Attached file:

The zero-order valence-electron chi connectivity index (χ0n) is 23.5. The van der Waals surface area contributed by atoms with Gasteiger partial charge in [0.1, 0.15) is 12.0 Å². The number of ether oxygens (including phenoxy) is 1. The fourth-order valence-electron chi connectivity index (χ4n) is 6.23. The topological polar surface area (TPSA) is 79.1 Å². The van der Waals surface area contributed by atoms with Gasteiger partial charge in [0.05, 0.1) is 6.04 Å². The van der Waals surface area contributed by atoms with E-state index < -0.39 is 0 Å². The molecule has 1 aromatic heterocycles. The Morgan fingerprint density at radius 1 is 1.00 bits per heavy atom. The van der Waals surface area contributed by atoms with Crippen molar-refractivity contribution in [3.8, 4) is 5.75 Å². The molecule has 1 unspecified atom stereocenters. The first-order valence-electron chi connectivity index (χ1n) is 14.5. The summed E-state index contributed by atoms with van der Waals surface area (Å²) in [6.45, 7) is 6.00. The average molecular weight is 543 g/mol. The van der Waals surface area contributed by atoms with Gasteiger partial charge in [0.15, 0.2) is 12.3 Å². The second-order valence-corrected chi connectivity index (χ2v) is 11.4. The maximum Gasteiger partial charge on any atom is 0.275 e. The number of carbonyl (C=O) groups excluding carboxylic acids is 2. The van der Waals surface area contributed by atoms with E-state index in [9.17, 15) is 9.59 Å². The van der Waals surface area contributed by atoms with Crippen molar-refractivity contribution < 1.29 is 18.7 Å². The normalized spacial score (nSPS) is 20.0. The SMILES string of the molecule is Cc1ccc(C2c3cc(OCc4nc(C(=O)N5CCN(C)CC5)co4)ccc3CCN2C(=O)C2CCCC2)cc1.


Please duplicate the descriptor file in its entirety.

The zero-order valence-electron chi connectivity index (χ0n) is 23.5. The van der Waals surface area contributed by atoms with Gasteiger partial charge in [0.1, 0.15) is 12.0 Å². The number of ether oxygens (including phenoxy) is 1. The fourth-order valence-electron chi connectivity index (χ4n) is 6.23. The topological polar surface area (TPSA) is 79.1 Å². The van der Waals surface area contributed by atoms with Gasteiger partial charge in [0.05, 0.1) is 6.04 Å². The van der Waals surface area contributed by atoms with E-state index < -0.39 is 0 Å². The molecule has 1 aromatic heterocycles. The Morgan fingerprint density at radius 1 is 1.00 bits per heavy atom. The van der Waals surface area contributed by atoms with Crippen molar-refractivity contribution in [3.8, 4) is 5.75 Å². The molecule has 1 unspecified atom stereocenters. The first-order valence-electron chi connectivity index (χ1n) is 14.5. The summed E-state index contributed by atoms with van der Waals surface area (Å²) in [6.45, 7) is 6.00. The average molecular weight is 543 g/mol. The van der Waals surface area contributed by atoms with Gasteiger partial charge in [0.15, 0.2) is 12.3 Å². The second-order valence-corrected chi connectivity index (χ2v) is 11.4. The maximum Gasteiger partial charge on any atom is 0.275 e. The number of carbonyl (C=O) groups excluding carboxylic acids is 2. The van der Waals surface area contributed by atoms with E-state index in [9.17, 15) is 9.59 Å². The van der Waals surface area contributed by atoms with Crippen molar-refractivity contribution < 1.29 is 18.7 Å². The normalized spacial score (nSPS) is 20.0. The SMILES string of the molecule is Cc1ccc(C2c3cc(OCc4nc(C(=O)N5CCN(C)CC5)co4)ccc3CCN2C(=O)C2CCCC2)cc1.